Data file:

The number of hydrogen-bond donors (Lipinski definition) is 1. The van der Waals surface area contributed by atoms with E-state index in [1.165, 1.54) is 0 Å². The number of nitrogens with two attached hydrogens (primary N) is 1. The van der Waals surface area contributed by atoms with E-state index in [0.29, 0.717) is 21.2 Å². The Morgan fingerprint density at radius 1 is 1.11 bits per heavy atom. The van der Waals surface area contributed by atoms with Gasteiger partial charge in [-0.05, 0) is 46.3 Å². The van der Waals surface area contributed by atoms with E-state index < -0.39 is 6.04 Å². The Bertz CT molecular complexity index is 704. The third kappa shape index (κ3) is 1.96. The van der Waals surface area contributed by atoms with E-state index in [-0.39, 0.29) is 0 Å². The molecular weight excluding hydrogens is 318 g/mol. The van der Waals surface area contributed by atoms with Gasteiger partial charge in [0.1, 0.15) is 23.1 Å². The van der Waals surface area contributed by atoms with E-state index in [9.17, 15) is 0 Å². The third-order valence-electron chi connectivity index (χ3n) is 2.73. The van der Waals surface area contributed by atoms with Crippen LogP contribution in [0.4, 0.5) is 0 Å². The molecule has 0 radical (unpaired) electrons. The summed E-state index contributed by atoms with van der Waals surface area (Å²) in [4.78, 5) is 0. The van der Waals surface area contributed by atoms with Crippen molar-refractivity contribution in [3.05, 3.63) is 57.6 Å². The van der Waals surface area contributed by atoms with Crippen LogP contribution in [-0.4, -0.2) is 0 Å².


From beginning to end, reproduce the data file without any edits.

The number of hydrogen-bond donors (Lipinski definition) is 1. The van der Waals surface area contributed by atoms with E-state index in [1.165, 1.54) is 0 Å². The number of nitrogens with two attached hydrogens (primary N) is 1. The van der Waals surface area contributed by atoms with E-state index in [0.29, 0.717) is 21.2 Å². The Morgan fingerprint density at radius 1 is 1.11 bits per heavy atom. The van der Waals surface area contributed by atoms with Gasteiger partial charge in [-0.05, 0) is 46.3 Å². The van der Waals surface area contributed by atoms with E-state index < -0.39 is 6.04 Å². The Bertz CT molecular complexity index is 704. The third kappa shape index (κ3) is 1.96. The van der Waals surface area contributed by atoms with E-state index in [-0.39, 0.29) is 0 Å². The molecular weight excluding hydrogens is 318 g/mol. The van der Waals surface area contributed by atoms with Gasteiger partial charge in [0.1, 0.15) is 23.1 Å². The van der Waals surface area contributed by atoms with E-state index in [9.17, 15) is 0 Å². The third-order valence-electron chi connectivity index (χ3n) is 2.73. The van der Waals surface area contributed by atoms with Crippen LogP contribution in [0.4, 0.5) is 0 Å². The molecule has 0 radical (unpaired) electrons. The summed E-state index contributed by atoms with van der Waals surface area (Å²) in [4.78, 5) is 0. The van der Waals surface area contributed by atoms with Crippen molar-refractivity contribution in [3.05, 3.63) is 57.6 Å². The van der Waals surface area contributed by atoms with Crippen LogP contribution in [-0.4, -0.2) is 0 Å².